I also want to thank Fresno County, and the Cook Land Company, for the continued work and development on the County’s Clovis campus, now home to several departments and hundreds of employees, in the vacant Costco building and in some of the buildings that used to be home to Pelco.
Here are three things we worry about:
Housing—a seemingly simple word with dynamics that are like the most complicated Rubik’s cube.
To meet our demands and the State’s expectations, it will take the right combination of:
Available land that is zoned for our needs today and into the future.
The right mix of housing for families from all income categories and in all life stages.
Funding to pay for it and private and public sector builders to build it.
We also worry, a little bit, about revenue against increasing expenses.
Just like most of you in your own businesses.
Growing into areas that currently don’t have existing infrastructure is expensive.
Looming infrastructure requirements, and costs, for the City’s planned, methodical growth are staggering.
I think the estimates for water and sewer infrastructure in the future are the same amount as the entire City budget when I got on the Council in 2001.
Over the next decade or so, we will need to expand our current wastewater plant, then we will likely need another one in the north part of the city.
We continuously work on a balanced water budget as we grow, and costs to acquire water in areas currently without it are large and volatile.
Big questions for this Council to begin wrestling with are the different models we might consider to pay for these investments, and for police, fire, and city staff to support our community.
Also, in the words of my friend, Mayor Pro Tem Vong Mouanoutoua, what exactly are the people of Clovis willing to pay for the standards they have come to expect?
We will be exploring these and related long-term growth questions in the year ahead.
And, finally, a big worry is around state legislation and regulations overshadowing local interests—mixed with the political climate we find ourselves in.
I want to acknowledge this in a productive way, not whine about it. I think for most of us, it is not the regulations that we push back on, it is more about our ability to protect local interests and maintain distinctions that are important to Clovis.
California tends to treat all communities the same, and admittedly, the voice of the Central Valley is a bit hard to break through in Sacramento-, but we will continue to advocate, continue to find creative solutions and ensure that we continue to thrive as a leading community in our larger metro area, the valley and the state.
Legislation around land use is particularly challenging because while it may solve a problem in a densely populated urban area, it simply does not solve a problem here.
Our move to Council districts in future elections is also something we are monitoring that has come from recent changes in State law.
And maybe more broadly, partisan pressures when nonpartisan local government has proven to work best in Clovis is a worry as we try to keep them at bay in our community. That will take all of us.
We also have interesting opportunities.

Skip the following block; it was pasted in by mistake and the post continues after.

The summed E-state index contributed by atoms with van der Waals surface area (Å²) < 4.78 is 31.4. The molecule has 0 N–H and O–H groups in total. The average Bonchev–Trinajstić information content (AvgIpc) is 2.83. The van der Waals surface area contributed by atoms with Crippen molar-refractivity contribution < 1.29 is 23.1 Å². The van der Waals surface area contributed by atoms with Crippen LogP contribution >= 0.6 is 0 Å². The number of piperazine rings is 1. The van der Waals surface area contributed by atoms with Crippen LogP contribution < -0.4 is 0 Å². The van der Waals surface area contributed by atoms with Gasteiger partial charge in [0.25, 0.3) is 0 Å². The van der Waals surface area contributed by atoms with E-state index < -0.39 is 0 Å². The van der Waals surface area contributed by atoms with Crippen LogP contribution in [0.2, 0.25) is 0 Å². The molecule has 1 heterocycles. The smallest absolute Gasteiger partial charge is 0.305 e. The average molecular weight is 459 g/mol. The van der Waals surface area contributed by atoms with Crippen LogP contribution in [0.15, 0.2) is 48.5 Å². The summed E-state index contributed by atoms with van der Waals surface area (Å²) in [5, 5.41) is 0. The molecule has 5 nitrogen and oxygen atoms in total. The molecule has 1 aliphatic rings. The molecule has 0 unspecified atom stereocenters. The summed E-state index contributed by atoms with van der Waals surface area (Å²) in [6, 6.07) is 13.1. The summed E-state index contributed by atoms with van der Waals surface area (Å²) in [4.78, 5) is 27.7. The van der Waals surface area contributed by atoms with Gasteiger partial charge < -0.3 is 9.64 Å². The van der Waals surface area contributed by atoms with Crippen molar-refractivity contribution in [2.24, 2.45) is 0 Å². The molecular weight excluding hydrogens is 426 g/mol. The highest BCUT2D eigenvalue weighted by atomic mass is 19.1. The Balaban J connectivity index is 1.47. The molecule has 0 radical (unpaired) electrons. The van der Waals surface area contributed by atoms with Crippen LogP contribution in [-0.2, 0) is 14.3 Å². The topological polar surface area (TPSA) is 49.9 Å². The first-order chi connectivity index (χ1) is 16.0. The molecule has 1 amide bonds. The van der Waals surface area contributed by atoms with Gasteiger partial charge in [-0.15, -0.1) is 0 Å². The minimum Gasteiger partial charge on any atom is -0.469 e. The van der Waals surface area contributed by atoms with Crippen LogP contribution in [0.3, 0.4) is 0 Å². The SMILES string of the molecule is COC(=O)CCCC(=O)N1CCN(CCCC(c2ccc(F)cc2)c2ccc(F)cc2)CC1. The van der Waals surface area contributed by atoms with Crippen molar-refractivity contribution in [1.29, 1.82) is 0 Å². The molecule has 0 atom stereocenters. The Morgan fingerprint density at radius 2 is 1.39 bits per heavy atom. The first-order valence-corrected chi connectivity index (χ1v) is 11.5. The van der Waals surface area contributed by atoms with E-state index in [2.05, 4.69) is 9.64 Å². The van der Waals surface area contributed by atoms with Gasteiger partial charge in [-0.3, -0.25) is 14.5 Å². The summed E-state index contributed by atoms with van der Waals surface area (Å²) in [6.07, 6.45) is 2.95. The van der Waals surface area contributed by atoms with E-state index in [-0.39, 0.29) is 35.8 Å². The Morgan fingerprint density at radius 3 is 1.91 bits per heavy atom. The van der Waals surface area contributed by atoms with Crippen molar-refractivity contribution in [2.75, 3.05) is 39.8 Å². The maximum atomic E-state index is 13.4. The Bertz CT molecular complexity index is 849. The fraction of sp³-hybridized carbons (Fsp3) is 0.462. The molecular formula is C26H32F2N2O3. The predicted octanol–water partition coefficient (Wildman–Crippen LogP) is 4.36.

We are in the process of updating our strategic plan to lay a course as we look 10-20-30 years down the road – and set the course to be a successful 150,000 and 200,000 resident community when that time comes.
Our Northwest village, Heritage Grove, is also an opportunity. The City Council recently approved a plan to move forward with annexing 500 acres north of Shepherd along Willow Avenue up to International. It represents an opportunity plan out what we want our Northwest Clovis area to look like with mixed use commercial and all types of housing, for all income levels, and new and innovative retail models.
Shaw Avenue is an opportunity.
Shaw Avenue is aging better in some spots than others, and there are bright opportunities.
People’s changing shopping and entertainment options offers an opportunity to reimagine that corridor for the years ahead.
The ‘medical neighborhood’ development occurring out at all four corners of Temperance and 168 is today, and will most certainly continue to be a jobs hub, attracting professionals and providing living wage employment with excellent benefits, and establishing Clovis as the ‘medical center’ of the Central Valley region.
More will come there with our intentional and focused work. And if you haven’t been out there in a while, take a look. The medical neighborhood idea is already in plain sight.
Lastly, I want to offer one thing that is somewhere between an opportunity and a worry, a challenge really, and something we are going need each of you to help with.
Our community, and this work, is actually not about the five of us here on the council.
It’s not about this five or any five, really.
And that is, beyond the plans and infrastructure needs and the trails and the fire stations, there is spoken and unspoken worry about our ability to maintain our unique community culture, our distinct Clovis identity, as we keep growing.
And I don’t mean ‘worry’ in that we can’t do it. But I mean ‘worry’ in that it is something that can slip away in small increments we do not even notice, an awareness we must become as intentional about as plans for roads, schools, transit and neighborhoods.
The very real fear of losing what we are as a community requires a clear vision far into the future , a clear, shared strategic vision of what kind of city, and city government, will be required to maintain our culture in a changed world, in a larger city of Clovis.
The Clovis difference is in little things, that are actually big things, like someone most always answers the phone when you call City Hall.
What will that look like when we have 150,000 residents? 175,000 residents?
As we grow, it will take a commitment to hold on to those things that make Clovis…Clovis. Something we cannot ever take for granted.
We are grateful for this community, and grateful to each of you!